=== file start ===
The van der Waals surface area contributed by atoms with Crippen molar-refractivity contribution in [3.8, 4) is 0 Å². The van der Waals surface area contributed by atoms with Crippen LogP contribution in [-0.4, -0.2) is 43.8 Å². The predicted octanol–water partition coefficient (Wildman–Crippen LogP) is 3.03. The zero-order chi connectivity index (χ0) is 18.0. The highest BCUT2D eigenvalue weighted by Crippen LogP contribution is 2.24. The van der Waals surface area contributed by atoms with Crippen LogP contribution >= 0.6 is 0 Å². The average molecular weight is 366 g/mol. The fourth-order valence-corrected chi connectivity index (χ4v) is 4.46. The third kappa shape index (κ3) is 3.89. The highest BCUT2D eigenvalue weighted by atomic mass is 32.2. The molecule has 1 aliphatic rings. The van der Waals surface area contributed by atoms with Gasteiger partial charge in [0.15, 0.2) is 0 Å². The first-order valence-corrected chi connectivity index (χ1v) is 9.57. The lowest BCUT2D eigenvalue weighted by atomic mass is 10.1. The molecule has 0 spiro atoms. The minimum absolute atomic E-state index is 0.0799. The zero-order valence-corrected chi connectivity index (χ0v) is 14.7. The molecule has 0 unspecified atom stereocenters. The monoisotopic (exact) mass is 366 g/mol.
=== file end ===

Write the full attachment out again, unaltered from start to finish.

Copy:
The van der Waals surface area contributed by atoms with Crippen molar-refractivity contribution in [3.8, 4) is 0 Å². The van der Waals surface area contributed by atoms with Crippen LogP contribution in [-0.4, -0.2) is 43.8 Å². The predicted octanol–water partition coefficient (Wildman–Crippen LogP) is 3.03. The zero-order chi connectivity index (χ0) is 18.0. The highest BCUT2D eigenvalue weighted by Crippen LogP contribution is 2.24. The van der Waals surface area contributed by atoms with Crippen LogP contribution >= 0.6 is 0 Å². The average molecular weight is 366 g/mol. The fourth-order valence-corrected chi connectivity index (χ4v) is 4.46. The third kappa shape index (κ3) is 3.89. The highest BCUT2D eigenvalue weighted by atomic mass is 32.2. The molecule has 1 aliphatic rings. The van der Waals surface area contributed by atoms with Gasteiger partial charge in [0.15, 0.2) is 0 Å². The first-order valence-corrected chi connectivity index (χ1v) is 9.57. The lowest BCUT2D eigenvalue weighted by atomic mass is 10.1. The molecule has 0 spiro atoms. The minimum absolute atomic E-state index is 0.0799. The zero-order valence-corrected chi connectivity index (χ0v) is 14.7. The molecule has 0 unspecified atom stereocenters. The monoisotopic (exact) mass is 366 g/mol.